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Can Industry Block Regulation?
It was a particular phrase used in Neergaard's report, not my weight problem, by the way, that drew my attention - to wit, "The warning labels - first proposed in 1997 but blocked until now by the dietary-supplement industry - could be on every bottle by year's end." There's more, but let's stop and consider the claim made between the two dashes.
How might the dietary-supplement industry block warning labels? What legal power do they possess to do so outside of lobbying, advocacy and similar means available by virtue of the U.S. Constitution's First Amendment, which affirms "the right of the people to petition the government for a redress of grievances"?
Actually, the dietary-supplement industry could not block warning labels. Only those in the U.S. Congress or the judiciary can do such a thing. We all can only plead, urge, implore, request, advocate or use other peaceful means that have no capacity to block anything.
So, this reference to the industry's alleged blocking of warning labels is a clear-cut example of journalistic bias. Instead of picking on the politicians or judges who have done any blocking in behalf of the dietary-supplement industry, instead of naming actual people who did it, reporter Neergaard leaves it at the sloppy allegation that the industry - members of the dietary-supplement business community - did the deed that has managed to delay warning labels.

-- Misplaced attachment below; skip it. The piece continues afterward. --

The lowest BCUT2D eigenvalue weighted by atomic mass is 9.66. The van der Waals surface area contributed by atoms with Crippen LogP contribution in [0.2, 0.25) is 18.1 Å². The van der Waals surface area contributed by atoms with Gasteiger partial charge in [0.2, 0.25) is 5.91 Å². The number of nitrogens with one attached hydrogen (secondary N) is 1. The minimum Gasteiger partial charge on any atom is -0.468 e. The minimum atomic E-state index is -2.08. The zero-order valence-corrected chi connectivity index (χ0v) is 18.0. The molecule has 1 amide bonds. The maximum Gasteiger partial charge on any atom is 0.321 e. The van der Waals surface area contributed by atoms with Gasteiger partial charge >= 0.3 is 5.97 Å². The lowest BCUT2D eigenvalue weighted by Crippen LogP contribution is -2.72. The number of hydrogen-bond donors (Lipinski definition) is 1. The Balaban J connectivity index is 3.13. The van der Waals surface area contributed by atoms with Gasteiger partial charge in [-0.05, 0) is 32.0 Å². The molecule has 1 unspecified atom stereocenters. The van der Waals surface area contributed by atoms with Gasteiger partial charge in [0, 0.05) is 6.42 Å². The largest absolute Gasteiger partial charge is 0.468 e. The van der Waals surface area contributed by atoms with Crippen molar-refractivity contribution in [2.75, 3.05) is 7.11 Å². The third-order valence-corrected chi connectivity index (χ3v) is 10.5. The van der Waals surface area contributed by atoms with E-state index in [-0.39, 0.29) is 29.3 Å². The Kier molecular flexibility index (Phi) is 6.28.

But this isn't all. The report then continues with a reiteration of speculation that "at least 100 deaths [have been] linked to ephedra use - including Baltimore Orioles pitcher Steve Bechler." The implication that cannot be escaped by anyone who can read is that the dietary-supplement industry, having blocked the warning labels, is responsible for the 100 deaths having so been linked to ephedra use. I'd say that's a pretty serious charge. To make it out one would need proof way beyond sloppy intimations based on inaccurate characterization of how warning labels do or do not get mandated in the dietary-supplement industry.
If you still doubt that this is a clear case of advocacy journalism, read on. "Critics called the action a timid step that endangers the lives of those who use the amphetamine-like stimulant for weight loss and bodybuilding." Okay, but what about those who are critical of the government's imposition of warning labels and of the suggestion that users are innocent victims? Their views are nowhere reported.
Some zealots would like a total ban on the production of the pills. Health and Human Service Secretary Tommy Thomson, sounding very hopeful that "a full ban was still possible and the FDA action would help build the case," was reported to have "advised athletes and exercise enthusiasts not to use the herb."
Well, in my book this last is all that would be necessary in a society in which adults are treated as, well, adults, not as babies. To start with, it is my and every other adult's basic natural human right to use whatever drugs, good or bad, if that is what we decide to do. Second, the FDA hasn't managed to be very effective in preventing accidental or negligent harm from the misuse of any drugs. Third, by banning drugs the FDA may prevent some harm, even deaths, while causing many unreported ones by making helpful if somewhat risky drugs unavailable to those who would benefit from them. (Indeed, people who can afford it routinely travel to other countries to obtain those somewhat risky medications, while those who cannot afford the trip are left to face the certainty of going untreated because of FDA policy.)
Such is the story of government regulation and some media people's complicity in it.
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